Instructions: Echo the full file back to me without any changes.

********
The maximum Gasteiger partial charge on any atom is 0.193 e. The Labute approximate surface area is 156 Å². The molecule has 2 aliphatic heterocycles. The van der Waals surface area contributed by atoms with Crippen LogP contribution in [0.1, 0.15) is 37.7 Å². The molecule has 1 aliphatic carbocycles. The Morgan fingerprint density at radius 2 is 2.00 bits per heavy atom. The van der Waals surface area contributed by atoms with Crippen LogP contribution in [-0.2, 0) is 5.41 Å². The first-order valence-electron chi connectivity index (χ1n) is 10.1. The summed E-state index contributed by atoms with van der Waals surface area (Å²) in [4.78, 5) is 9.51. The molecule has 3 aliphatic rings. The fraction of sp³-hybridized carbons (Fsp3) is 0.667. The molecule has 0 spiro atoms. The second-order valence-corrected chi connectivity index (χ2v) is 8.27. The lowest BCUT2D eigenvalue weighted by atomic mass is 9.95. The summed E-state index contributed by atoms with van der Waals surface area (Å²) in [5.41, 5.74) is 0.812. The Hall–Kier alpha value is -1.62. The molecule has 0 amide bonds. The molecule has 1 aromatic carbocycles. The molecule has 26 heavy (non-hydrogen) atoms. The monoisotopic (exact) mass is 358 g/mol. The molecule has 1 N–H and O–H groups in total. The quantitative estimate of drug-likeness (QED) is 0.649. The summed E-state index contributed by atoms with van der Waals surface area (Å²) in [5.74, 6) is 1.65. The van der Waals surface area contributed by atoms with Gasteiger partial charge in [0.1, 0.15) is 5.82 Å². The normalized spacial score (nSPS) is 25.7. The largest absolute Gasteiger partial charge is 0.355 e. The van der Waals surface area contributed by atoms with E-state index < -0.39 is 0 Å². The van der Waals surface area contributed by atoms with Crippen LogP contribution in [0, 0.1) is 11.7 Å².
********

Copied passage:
The maximum Gasteiger partial charge on any atom is 0.193 e. The Labute approximate surface area is 156 Å². The molecule has 2 aliphatic heterocycles. The van der Waals surface area contributed by atoms with Crippen LogP contribution in [0.1, 0.15) is 37.7 Å². The molecule has 1 aliphatic carbocycles. The Morgan fingerprint density at radius 2 is 2.00 bits per heavy atom. The van der Waals surface area contributed by atoms with Crippen LogP contribution in [-0.2, 0) is 5.41 Å². The first-order valence-electron chi connectivity index (χ1n) is 10.1. The summed E-state index contributed by atoms with van der Waals surface area (Å²) in [4.78, 5) is 9.51. The molecule has 3 aliphatic rings. The fraction of sp³-hybridized carbons (Fsp3) is 0.667. The molecule has 0 spiro atoms. The second-order valence-corrected chi connectivity index (χ2v) is 8.27. The lowest BCUT2D eigenvalue weighted by atomic mass is 9.95. The summed E-state index contributed by atoms with van der Waals surface area (Å²) in [5.41, 5.74) is 0.812. The Hall–Kier alpha value is -1.62. The molecule has 0 amide bonds. The molecule has 1 aromatic carbocycles. The molecule has 26 heavy (non-hydrogen) atoms. The monoisotopic (exact) mass is 358 g/mol. The molecule has 1 N–H and O–H groups in total. The quantitative estimate of drug-likeness (QED) is 0.649. The summed E-state index contributed by atoms with van der Waals surface area (Å²) in [5.74, 6) is 1.65. The van der Waals surface area contributed by atoms with Gasteiger partial charge in [0.1, 0.15) is 5.82 Å². The normalized spacial score (nSPS) is 25.7. The largest absolute Gasteiger partial charge is 0.355 e. The van der Waals surface area contributed by atoms with E-state index < -0.39 is 0 Å². The van der Waals surface area contributed by atoms with Crippen LogP contribution in [0, 0.1) is 11.7 Å².